Dying eggs for Easter is a tradition that I have enjoyed for years and years and years. I am sure there were a few years during my stint in college that I did not fully participate, but for the abundance of my years on the planet, the celebration of our Lord's resurrection has been celebrated by singing along with Jesus Christ Superstar from overture to curtain and coloring unfertilized chicken embryos.
Mostly I remember the smell of vinegar. Back in the olden days, the dyes that came with the PAAS kit encouraged users to use a teaspoon of vinegar to make them fizz up properly. These days, they only suggest the vinegar if you want Ultra-Vibrant Colored Eggs. If you're after pastels, stick to just the water. The vinegar also came in handy for the rubber egg experiment as well as seasoning that occasional plate of corned beef hash.
In the week leading up to Easter, I was not there for the hash. I was there for some serious egg decoration. Over the years, many different iterations have been attempted, everything from white crayons to rubber bands to leave bare spots on the shell or create stripes over various widths. Of course, the PAAS kit came with its own distractions: stickers and stands and other ways to dress up your vibrantly colored eggs. Those were initially very important to me, but as I grew older and more experienced, I began to explore the actual colors available. I was following in my older brother's footsteps on this one, since he was always more patient and would sometimes monopolize a particular cup for what seemed like hours, looking for a specific shade. Dark red. Deep blue. It was also by watching him that I learned to eschew the provided wire egg handlers. He was not afraid to get his fingers a little orange by turning his eggs with his fingers, plucking it out at the moment he had achieved his spectrum goal. Which served me well also, but when I had a son who was anxious to try every hue in the rainbow, he sometimes got stuck behind his dad who was looking for something in the maroon category.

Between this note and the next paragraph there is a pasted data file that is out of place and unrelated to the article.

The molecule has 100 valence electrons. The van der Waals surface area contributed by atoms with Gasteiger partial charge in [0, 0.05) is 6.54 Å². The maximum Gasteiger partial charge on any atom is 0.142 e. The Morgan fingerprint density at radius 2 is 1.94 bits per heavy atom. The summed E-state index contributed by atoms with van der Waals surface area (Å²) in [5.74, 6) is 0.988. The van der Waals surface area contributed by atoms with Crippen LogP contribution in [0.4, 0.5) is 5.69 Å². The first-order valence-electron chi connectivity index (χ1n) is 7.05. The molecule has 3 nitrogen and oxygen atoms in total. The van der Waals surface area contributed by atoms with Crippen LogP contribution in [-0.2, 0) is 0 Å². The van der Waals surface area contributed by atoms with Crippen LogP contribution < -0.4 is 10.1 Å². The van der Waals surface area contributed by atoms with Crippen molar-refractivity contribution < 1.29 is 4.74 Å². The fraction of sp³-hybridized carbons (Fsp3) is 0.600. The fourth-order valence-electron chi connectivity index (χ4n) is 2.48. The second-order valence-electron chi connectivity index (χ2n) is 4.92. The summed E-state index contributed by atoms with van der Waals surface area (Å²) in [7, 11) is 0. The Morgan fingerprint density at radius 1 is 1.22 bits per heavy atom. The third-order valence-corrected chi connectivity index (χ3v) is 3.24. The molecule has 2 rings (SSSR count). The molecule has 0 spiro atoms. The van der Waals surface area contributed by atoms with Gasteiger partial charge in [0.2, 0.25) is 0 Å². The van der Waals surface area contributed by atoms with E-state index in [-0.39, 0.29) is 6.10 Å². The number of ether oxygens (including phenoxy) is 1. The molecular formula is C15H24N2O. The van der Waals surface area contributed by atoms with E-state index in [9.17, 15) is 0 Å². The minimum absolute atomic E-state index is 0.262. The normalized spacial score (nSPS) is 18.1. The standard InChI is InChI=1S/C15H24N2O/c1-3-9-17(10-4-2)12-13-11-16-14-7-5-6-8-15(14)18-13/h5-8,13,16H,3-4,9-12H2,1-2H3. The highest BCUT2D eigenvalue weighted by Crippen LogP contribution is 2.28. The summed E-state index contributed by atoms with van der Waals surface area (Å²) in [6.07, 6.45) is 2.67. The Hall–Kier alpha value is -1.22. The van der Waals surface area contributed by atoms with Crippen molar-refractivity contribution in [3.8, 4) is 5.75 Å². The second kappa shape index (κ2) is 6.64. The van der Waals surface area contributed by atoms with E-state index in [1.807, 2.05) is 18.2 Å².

Now that little boy has moved on to his own house and his own choice for making vibrantly colored eggs. Or pastel. Vinegar or no. Crayons, rubber bands or stickers? We will wait and see.